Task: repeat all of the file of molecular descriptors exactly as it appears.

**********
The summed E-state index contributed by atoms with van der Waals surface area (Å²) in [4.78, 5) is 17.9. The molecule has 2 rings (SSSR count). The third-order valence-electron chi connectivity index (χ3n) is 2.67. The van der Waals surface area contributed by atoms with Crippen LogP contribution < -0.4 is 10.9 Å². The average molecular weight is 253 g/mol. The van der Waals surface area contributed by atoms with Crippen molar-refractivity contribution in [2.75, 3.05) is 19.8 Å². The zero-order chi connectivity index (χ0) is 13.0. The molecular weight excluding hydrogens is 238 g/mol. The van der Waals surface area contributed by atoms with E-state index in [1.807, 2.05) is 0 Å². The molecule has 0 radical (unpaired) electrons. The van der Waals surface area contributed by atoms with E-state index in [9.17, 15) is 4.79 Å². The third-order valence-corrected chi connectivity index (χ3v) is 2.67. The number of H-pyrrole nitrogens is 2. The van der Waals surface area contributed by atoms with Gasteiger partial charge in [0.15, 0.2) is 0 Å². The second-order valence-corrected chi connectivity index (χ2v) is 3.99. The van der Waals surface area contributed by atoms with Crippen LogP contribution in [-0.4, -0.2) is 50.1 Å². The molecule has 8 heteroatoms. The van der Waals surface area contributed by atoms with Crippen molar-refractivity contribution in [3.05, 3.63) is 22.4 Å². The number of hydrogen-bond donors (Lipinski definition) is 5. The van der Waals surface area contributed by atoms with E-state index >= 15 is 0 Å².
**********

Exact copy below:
The summed E-state index contributed by atoms with van der Waals surface area (Å²) in [4.78, 5) is 17.9. The molecule has 2 rings (SSSR count). The third-order valence-electron chi connectivity index (χ3n) is 2.67. The van der Waals surface area contributed by atoms with Crippen LogP contribution < -0.4 is 10.9 Å². The average molecular weight is 253 g/mol. The van der Waals surface area contributed by atoms with Crippen molar-refractivity contribution in [2.75, 3.05) is 19.8 Å². The zero-order chi connectivity index (χ0) is 13.0. The molecular weight excluding hydrogens is 238 g/mol. The van der Waals surface area contributed by atoms with E-state index in [1.807, 2.05) is 0 Å². The molecule has 0 radical (unpaired) electrons. The van der Waals surface area contributed by atoms with E-state index in [9.17, 15) is 4.79 Å². The third-order valence-corrected chi connectivity index (χ3v) is 2.67. The number of H-pyrrole nitrogens is 2. The van der Waals surface area contributed by atoms with Gasteiger partial charge in [0.15, 0.2) is 0 Å². The second-order valence-corrected chi connectivity index (χ2v) is 3.99. The van der Waals surface area contributed by atoms with Crippen LogP contribution in [-0.4, -0.2) is 50.1 Å². The molecule has 8 heteroatoms. The van der Waals surface area contributed by atoms with Crippen molar-refractivity contribution in [3.05, 3.63) is 22.4 Å². The number of hydrogen-bond donors (Lipinski definition) is 5. The van der Waals surface area contributed by atoms with E-state index >= 15 is 0 Å².